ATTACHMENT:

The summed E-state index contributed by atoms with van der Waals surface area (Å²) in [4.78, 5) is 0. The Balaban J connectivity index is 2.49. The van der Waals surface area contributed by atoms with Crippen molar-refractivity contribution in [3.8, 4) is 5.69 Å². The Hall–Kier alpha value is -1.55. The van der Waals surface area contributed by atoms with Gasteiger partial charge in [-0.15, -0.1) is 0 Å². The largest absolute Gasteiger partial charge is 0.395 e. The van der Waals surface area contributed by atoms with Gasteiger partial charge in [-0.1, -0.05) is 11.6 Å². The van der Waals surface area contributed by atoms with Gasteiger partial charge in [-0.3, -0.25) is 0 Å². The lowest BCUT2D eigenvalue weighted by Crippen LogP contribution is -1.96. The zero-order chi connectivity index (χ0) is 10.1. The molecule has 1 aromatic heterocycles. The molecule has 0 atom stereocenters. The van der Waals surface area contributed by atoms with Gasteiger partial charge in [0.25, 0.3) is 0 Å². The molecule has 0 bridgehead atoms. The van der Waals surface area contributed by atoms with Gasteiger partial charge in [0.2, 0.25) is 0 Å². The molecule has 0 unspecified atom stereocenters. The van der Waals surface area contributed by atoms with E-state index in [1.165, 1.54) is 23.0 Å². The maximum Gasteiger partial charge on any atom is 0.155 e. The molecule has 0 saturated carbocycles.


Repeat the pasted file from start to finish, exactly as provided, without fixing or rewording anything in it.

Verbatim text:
The summed E-state index contributed by atoms with van der Waals surface area (Å²) in [4.78, 5) is 0. The Balaban J connectivity index is 2.49. The van der Waals surface area contributed by atoms with Crippen molar-refractivity contribution in [3.8, 4) is 5.69 Å². The Hall–Kier alpha value is -1.55. The van der Waals surface area contributed by atoms with Gasteiger partial charge in [-0.15, -0.1) is 0 Å². The largest absolute Gasteiger partial charge is 0.395 e. The van der Waals surface area contributed by atoms with Gasteiger partial charge in [-0.1, -0.05) is 11.6 Å². The van der Waals surface area contributed by atoms with Gasteiger partial charge in [-0.3, -0.25) is 0 Å². The lowest BCUT2D eigenvalue weighted by Crippen LogP contribution is -1.96. The zero-order chi connectivity index (χ0) is 10.1. The molecule has 1 aromatic heterocycles. The molecule has 0 atom stereocenters. The van der Waals surface area contributed by atoms with Gasteiger partial charge in [0.25, 0.3) is 0 Å². The molecule has 0 bridgehead atoms. The van der Waals surface area contributed by atoms with Gasteiger partial charge in [0.2, 0.25) is 0 Å². The molecule has 0 unspecified atom stereocenters. The van der Waals surface area contributed by atoms with E-state index in [1.165, 1.54) is 23.0 Å². The maximum Gasteiger partial charge on any atom is 0.155 e. The molecule has 0 saturated carbocycles.